Since I am a civil engineer, I look at my project work through a very predictive approach, which includes well-defined objectives, even if they are not always met, and a “waterfall” approach where you start with a concept, then design, then construction. The construction phases are also pretty sequential: you excavate, pour the foundations, lay out some utilities, and so on. However, not all projects run the same way, so sometimes an agile (i.e., more flexible) approach is needed, even for construction projects. And this approach is even more essential to project success when it comes to projects that affect a community or neighborhood on a large scale.
Of course, to a certain point, all projects can impact a community, neighborhood, and city. However, community projects tend to have more stakeholders and special interest groups involved. This can stem from politics, socio-economic concerns, or other factors, making decision-making more challenging. In private sector projects, where the client wants a home, building, or other structure, they usually can make decisions or are responsible for doing so. Still, in community-generated work, there are many more interested parties to engage and address their expectations.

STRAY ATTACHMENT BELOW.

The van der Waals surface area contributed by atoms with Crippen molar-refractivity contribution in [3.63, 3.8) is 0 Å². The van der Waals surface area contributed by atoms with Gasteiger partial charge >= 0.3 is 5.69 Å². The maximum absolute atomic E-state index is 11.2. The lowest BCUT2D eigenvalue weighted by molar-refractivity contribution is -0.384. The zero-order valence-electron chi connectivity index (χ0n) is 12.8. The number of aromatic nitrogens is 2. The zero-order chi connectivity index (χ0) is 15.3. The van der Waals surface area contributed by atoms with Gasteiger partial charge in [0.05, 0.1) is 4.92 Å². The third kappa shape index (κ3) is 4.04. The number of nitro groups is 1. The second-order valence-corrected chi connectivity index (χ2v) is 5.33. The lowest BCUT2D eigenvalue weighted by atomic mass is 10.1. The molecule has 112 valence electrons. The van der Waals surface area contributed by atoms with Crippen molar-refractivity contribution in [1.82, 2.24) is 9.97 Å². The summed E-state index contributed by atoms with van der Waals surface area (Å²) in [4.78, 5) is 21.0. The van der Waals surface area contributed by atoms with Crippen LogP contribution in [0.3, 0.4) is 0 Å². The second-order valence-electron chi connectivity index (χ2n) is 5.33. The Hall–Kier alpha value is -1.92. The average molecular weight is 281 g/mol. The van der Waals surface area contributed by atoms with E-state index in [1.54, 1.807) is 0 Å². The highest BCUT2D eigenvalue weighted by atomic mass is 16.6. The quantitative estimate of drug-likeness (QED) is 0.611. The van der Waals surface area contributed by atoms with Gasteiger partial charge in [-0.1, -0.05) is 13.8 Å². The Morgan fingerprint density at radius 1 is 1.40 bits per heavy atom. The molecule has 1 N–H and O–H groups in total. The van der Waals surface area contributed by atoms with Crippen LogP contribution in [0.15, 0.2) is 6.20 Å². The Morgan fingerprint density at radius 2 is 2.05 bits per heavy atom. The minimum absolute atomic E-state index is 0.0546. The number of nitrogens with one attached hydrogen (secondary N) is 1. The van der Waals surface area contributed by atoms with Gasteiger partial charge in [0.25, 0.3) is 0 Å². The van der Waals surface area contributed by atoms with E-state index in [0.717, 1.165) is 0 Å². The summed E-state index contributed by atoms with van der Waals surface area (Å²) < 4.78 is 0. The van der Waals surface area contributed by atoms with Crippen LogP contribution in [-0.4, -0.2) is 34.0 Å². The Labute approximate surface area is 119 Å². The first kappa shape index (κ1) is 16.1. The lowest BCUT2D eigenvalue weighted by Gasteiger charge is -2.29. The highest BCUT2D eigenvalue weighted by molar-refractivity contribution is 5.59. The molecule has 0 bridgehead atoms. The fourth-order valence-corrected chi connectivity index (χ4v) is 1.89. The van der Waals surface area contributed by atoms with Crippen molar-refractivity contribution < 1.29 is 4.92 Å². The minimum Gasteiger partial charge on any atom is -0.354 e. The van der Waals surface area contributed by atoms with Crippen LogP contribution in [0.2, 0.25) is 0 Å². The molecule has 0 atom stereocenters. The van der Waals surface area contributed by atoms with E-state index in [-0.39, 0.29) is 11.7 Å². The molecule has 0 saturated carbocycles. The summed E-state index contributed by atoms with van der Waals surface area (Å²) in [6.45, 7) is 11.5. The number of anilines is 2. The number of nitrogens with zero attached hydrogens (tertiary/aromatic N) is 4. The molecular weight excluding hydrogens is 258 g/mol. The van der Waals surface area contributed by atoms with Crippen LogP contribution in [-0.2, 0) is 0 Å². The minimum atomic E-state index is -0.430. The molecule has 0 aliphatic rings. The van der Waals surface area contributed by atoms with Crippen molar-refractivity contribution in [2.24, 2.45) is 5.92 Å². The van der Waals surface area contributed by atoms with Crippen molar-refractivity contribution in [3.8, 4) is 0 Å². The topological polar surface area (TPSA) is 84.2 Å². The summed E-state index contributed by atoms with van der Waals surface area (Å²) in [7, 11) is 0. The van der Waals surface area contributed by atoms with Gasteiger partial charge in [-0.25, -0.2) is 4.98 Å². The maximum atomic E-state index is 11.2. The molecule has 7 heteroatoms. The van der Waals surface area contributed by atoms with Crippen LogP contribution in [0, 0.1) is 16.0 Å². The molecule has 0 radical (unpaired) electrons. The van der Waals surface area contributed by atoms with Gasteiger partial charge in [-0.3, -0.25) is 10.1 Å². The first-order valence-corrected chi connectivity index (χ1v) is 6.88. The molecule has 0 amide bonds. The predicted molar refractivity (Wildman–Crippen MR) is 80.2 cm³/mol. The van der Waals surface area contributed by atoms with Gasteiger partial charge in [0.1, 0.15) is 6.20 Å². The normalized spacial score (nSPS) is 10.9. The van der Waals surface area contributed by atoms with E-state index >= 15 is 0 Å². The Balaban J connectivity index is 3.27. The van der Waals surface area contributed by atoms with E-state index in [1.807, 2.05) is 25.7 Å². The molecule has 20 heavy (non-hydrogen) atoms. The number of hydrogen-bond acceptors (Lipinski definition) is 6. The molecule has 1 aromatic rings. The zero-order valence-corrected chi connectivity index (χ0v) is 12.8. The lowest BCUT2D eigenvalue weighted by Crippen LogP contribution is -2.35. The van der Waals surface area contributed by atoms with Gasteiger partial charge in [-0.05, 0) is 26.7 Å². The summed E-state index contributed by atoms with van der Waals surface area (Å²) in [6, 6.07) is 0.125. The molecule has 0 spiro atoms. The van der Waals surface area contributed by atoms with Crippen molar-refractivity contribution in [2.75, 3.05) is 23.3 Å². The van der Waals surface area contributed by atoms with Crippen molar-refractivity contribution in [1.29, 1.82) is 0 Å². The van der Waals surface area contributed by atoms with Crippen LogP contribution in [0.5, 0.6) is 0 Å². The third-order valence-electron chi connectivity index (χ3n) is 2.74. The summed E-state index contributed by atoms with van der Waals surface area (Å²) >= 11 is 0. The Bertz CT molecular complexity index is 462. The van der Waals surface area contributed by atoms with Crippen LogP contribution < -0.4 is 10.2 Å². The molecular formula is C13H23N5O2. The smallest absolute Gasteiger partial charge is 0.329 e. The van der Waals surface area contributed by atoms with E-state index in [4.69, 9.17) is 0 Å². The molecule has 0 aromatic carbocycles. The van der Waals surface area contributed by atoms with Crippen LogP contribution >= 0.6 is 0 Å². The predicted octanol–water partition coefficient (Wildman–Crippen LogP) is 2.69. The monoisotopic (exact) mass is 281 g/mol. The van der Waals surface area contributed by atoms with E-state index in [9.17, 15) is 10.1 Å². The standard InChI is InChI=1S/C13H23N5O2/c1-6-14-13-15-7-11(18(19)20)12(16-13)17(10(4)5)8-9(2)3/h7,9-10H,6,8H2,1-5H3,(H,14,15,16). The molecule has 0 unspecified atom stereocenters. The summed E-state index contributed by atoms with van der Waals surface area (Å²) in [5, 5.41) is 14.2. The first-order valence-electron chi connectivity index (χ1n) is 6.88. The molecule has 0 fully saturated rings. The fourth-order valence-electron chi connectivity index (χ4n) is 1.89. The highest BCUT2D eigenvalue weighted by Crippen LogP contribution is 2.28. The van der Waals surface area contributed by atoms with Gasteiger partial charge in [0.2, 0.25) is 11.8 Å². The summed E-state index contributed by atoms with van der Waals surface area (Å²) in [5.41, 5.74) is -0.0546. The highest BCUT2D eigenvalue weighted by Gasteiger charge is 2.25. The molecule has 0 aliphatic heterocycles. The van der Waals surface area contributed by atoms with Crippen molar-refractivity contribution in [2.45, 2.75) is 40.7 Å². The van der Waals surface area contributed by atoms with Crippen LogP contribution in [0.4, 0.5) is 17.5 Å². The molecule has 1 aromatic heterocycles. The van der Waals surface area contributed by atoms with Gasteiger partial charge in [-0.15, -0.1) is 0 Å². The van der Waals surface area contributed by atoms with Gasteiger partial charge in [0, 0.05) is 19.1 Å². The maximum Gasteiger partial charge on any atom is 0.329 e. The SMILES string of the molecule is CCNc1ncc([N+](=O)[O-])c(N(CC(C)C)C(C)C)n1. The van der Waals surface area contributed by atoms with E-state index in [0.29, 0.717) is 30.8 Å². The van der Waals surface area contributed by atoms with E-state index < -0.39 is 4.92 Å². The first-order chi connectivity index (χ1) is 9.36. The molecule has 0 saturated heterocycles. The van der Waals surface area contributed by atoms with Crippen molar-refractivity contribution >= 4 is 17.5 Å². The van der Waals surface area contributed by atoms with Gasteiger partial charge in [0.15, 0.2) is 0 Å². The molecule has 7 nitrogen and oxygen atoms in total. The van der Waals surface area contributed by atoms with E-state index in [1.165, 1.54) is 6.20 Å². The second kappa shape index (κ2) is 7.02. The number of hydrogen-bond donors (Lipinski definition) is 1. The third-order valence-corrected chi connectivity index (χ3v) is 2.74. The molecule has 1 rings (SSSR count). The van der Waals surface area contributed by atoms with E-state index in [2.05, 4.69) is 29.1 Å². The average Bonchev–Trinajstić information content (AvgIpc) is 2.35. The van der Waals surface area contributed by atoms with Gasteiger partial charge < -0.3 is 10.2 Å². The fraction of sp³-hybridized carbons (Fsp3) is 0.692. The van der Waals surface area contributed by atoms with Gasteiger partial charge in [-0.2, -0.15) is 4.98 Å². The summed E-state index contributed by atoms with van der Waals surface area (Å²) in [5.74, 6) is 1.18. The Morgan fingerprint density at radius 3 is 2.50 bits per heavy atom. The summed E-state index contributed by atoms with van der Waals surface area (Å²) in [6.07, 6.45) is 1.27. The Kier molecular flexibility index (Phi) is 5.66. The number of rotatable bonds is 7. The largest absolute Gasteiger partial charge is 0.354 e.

I am currently involved in several projects at different stages of development, but since they are community-based, there are a few more challenges than usual. For one thing, for example, the actual design scope is not yet defined. And part of the reason this is so is because although the community members are smart and have strong feelings about what they want, they have not been in the position to create a scope for a construction project. Therefore, there is a learning curve, turnover at a higher rate than most companies, and the inability to think in three dimensions. In contrast, typical architects and developers, for example, are already trained and experienced in imagining how a design from construction drawings will look in the real world.
In this situation, even though some aspects of construction projects need to be well-defined from the start, such as maximum slopes, foundations, footings, utilities, etc. The actual final design is being done using more of a hybrid approach. For example, one project deals with the design of a new green space, but rather than defining it early on and locking it down; the design is being done in phases. Then each phase gets reviewed to see if it addresses stakeholders’ expectations; for example, the playground part is being designed so that upgrades can be made if more funds are collected through donations, grants, and so on. Therefore, the playground design includes the overall wish list items, but only the funded features will be constructed. Also, the schedule and design are flexible, so residents do not like how a portion looks once it is built in the real world. There will be an opportunity to change it. In other words, this project’s management approach is based not only on the type of project but also on the type of stakeholder and their involvement.